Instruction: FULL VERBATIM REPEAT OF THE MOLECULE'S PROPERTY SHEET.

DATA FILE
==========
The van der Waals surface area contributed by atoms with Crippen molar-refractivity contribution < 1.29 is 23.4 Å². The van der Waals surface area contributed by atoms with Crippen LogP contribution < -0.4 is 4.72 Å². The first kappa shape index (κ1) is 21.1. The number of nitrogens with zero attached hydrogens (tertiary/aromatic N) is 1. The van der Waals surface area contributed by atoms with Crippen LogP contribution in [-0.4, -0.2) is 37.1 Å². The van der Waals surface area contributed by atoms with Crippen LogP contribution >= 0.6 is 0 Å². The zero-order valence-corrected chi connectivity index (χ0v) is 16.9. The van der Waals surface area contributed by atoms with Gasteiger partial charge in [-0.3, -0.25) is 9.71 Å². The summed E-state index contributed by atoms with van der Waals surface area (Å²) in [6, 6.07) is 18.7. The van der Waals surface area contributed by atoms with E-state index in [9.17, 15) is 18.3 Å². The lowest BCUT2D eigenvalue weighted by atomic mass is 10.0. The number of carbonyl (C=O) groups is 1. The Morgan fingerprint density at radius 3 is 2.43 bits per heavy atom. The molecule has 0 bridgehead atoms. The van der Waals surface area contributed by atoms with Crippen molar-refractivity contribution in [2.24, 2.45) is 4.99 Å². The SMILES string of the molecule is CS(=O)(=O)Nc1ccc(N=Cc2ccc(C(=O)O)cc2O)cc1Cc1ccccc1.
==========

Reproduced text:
The van der Waals surface area contributed by atoms with Crippen molar-refractivity contribution < 1.29 is 23.4 Å². The van der Waals surface area contributed by atoms with Crippen LogP contribution < -0.4 is 4.72 Å². The first kappa shape index (κ1) is 21.1. The number of nitrogens with zero attached hydrogens (tertiary/aromatic N) is 1. The van der Waals surface area contributed by atoms with Crippen LogP contribution in [-0.4, -0.2) is 37.1 Å². The van der Waals surface area contributed by atoms with Crippen LogP contribution >= 0.6 is 0 Å². The zero-order valence-corrected chi connectivity index (χ0v) is 16.9. The van der Waals surface area contributed by atoms with Gasteiger partial charge in [-0.3, -0.25) is 9.71 Å². The summed E-state index contributed by atoms with van der Waals surface area (Å²) in [6, 6.07) is 18.7. The van der Waals surface area contributed by atoms with E-state index in [9.17, 15) is 18.3 Å². The lowest BCUT2D eigenvalue weighted by atomic mass is 10.0. The number of carbonyl (C=O) groups is 1. The Morgan fingerprint density at radius 3 is 2.43 bits per heavy atom. The molecule has 0 bridgehead atoms. The van der Waals surface area contributed by atoms with Crippen molar-refractivity contribution in [2.24, 2.45) is 4.99 Å². The SMILES string of the molecule is CS(=O)(=O)Nc1ccc(N=Cc2ccc(C(=O)O)cc2O)cc1Cc1ccccc1.